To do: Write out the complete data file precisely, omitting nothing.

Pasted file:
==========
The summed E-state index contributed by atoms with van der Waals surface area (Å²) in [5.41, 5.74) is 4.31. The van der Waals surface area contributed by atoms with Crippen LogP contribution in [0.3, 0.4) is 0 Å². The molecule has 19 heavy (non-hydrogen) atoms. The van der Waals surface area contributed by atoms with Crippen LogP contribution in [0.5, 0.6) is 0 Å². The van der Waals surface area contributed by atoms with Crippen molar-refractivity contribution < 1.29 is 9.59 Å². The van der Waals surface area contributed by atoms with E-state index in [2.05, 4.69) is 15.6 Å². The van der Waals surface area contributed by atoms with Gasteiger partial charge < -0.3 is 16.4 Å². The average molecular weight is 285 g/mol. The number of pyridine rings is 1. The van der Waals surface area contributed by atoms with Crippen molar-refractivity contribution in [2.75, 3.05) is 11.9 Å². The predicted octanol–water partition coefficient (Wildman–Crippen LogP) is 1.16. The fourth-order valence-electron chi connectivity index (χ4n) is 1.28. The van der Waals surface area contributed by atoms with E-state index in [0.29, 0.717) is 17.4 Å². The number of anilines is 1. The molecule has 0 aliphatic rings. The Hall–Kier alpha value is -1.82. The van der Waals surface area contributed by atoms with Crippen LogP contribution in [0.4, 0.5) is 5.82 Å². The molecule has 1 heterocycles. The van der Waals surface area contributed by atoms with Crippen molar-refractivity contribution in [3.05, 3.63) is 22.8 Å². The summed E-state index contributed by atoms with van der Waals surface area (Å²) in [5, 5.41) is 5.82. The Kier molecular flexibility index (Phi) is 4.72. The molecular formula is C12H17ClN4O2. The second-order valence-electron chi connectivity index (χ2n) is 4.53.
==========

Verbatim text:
The summed E-state index contributed by atoms with van der Waals surface area (Å²) in [5.41, 5.74) is 4.31. The van der Waals surface area contributed by atoms with Crippen LogP contribution in [0.3, 0.4) is 0 Å². The molecule has 19 heavy (non-hydrogen) atoms. The van der Waals surface area contributed by atoms with Crippen LogP contribution in [0.5, 0.6) is 0 Å². The van der Waals surface area contributed by atoms with Crippen molar-refractivity contribution < 1.29 is 9.59 Å². The van der Waals surface area contributed by atoms with E-state index in [2.05, 4.69) is 15.6 Å². The van der Waals surface area contributed by atoms with Gasteiger partial charge < -0.3 is 16.4 Å². The average molecular weight is 285 g/mol. The number of pyridine rings is 1. The van der Waals surface area contributed by atoms with Crippen molar-refractivity contribution in [2.75, 3.05) is 11.9 Å². The predicted octanol–water partition coefficient (Wildman–Crippen LogP) is 1.16. The fourth-order valence-electron chi connectivity index (χ4n) is 1.28. The van der Waals surface area contributed by atoms with E-state index in [0.29, 0.717) is 17.4 Å². The number of anilines is 1. The molecule has 0 aliphatic rings. The Hall–Kier alpha value is -1.82. The van der Waals surface area contributed by atoms with Crippen LogP contribution in [0.4, 0.5) is 5.82 Å². The molecule has 1 heterocycles. The van der Waals surface area contributed by atoms with Crippen molar-refractivity contribution in [3.05, 3.63) is 22.8 Å². The summed E-state index contributed by atoms with van der Waals surface area (Å²) in [5, 5.41) is 5.82. The Kier molecular flexibility index (Phi) is 4.72. The molecular formula is C12H17ClN4O2. The second-order valence-electron chi connectivity index (χ2n) is 4.53.